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General Editor:
WILLIAM HENRY HUDSON

I. KEATS AND HIS POETRY

By W. H. Hudson 2. JOHNSON AND GOLDSMITH AND THEIR POETRY

By W. H. Hudson 3. GRAY AND HIS POETRY

By W. H. Hudson 4. SHELLEY AND HIS POETRY By E. W. Edmunds, M.A. 5. COLERIDGE AND HIS POETRY

By Kathleen E. Royds 6. MATTHEW ARNOLD AND HIS POETRY

By Francis Bickley 7. LOWELL AND HIS POETRY By W. H. Hudson 8. BURNS AND HIS POETRY By H. A. Kellow, M.A. 9. SPENSER AND HIS POETRY By S. E. Winbolt, M.A. 10. MRS BROWNING AND HER POETRY

By Kathleen E. Rogds II, MILTON AND HIS POETRY

By W. H. Hudson 12. SCOTT AND HIS POETRY By A. E. Morgan, B.A. 13. ELIZABETHAN LYRISTS AND THEIR POETRY

By Amy Cruse 14. TENNYSON AND HIS POETRY

By R. Brimley Johnson, B.A. 15. BYRON AND HIS POETRY By William Dick, M. A. 16. LONGFELLOW AND HIS POETRY

By Oliphant Smeaton, M.A., F.S.A. 17. POE AND HIS POETRY

By Lewis N. Chase 18. HORACE AND HIS POETRY By J. B. Chapman, M.A. 19. POPE AND HIS POETRY By E. W. Edmunds, M.A. 20. BROWNING AND HIS POETRY By Ernest Rhys 21. WORDSWORTH AND HIS POETRY

By W. H. Hudson 22. SCHILLER AND HIS POETRY By W. H. Hudson 23. ROSSETTI AND HIS POETRY By Mrs. F. S. Boas 24. COWPER AND HIS POETRY By James A. Roy 25. MARLOWE AND HIS POETRY By John H. Ingram 26. CHAUCER AND HIS POETRY

By E. W. Edmunds, M.A. 27. WALT WHITMAN AND HIS POETRY By H. B. Binns 28. CHATTERTON AND HIS POETRY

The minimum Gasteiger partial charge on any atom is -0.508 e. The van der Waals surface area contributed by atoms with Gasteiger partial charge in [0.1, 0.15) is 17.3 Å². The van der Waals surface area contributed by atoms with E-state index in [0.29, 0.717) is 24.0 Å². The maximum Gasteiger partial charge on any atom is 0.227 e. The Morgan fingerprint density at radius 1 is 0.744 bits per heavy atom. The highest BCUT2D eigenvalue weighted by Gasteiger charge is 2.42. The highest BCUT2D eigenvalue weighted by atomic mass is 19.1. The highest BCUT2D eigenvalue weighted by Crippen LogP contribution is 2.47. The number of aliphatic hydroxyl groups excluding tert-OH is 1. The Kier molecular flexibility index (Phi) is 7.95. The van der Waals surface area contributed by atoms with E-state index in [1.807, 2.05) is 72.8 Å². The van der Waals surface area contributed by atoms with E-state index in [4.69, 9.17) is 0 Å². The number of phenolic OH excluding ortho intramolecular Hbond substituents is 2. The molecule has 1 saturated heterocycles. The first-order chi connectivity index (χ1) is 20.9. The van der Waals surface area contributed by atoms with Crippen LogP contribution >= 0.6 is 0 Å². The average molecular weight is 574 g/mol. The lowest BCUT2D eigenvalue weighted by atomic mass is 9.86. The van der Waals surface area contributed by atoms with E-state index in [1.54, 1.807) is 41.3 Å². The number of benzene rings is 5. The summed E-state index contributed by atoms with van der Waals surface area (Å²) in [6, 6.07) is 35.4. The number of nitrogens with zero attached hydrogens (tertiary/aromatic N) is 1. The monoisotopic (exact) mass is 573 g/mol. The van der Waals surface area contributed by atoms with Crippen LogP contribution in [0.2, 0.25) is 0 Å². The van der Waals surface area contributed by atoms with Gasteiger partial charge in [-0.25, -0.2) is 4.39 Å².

By John H. Ingram 29. WHITTIER AND HIS POETRY By W. H. Hudson 30. VICTOR HUGO AND HIS POETRY By W. H. Hudson 31. WILLIAM BLAKE AND HIS POETRY

By Allardyce Nicoll, M.A. Other Volumes in active preparation

HIS POETRY

BY

1812

WILLIAM HENRY HUDSON
Author of "France: The Nation and its Develop-
ment An Introduction to the Study of
Literature etc. Late Staff-Lecturer in Litera.
ture to the University Extension Board of the

University of London

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First published May 1911

by GEORGE G. HARRAP & COMPANY
2 & 3 Portsmouth Street, Kingsway, London, W.C.2
Reprinted: February 1912

May 1915
January 1919
June 1922

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GENERAL PREFACE

GLANCE through the pages of this little
book will suffice to disclose the general
plan of the series of which

forms a part. Only a few words of explanation, therefore, will be necessary.

The point of departure is the undeniable fact that with the vast majority of young students of literature a living interest in the work of any poet can best be aroused, and an intelligent appreciation of it secured, when it is immediately associated with the character and career of the poet himself. The cases are indeed few and far between in which much fresh light will not be thrown upon a poem by some knowledge of the personality of the writer, while it will often be found that the most direct-perhaps even the only-way to the heart of its meaning lies through a consideration of the circumstances

in which it had its birth. The purely asthetic 17 critic may possibly object that a poem should

be regarded simply as a self-contained and detached piece of art, having no personal affiliations or bearings. Of the validity of this as an abstract principle nothing need now be said. The fact remains that, in the earlier stages of study at any rate, poetry is most valued

and loved when it is made to seem most human happy and vital ; and the human and vital interest

of poetry can be most surely brought home to the reader by the biographical method of interpretation.

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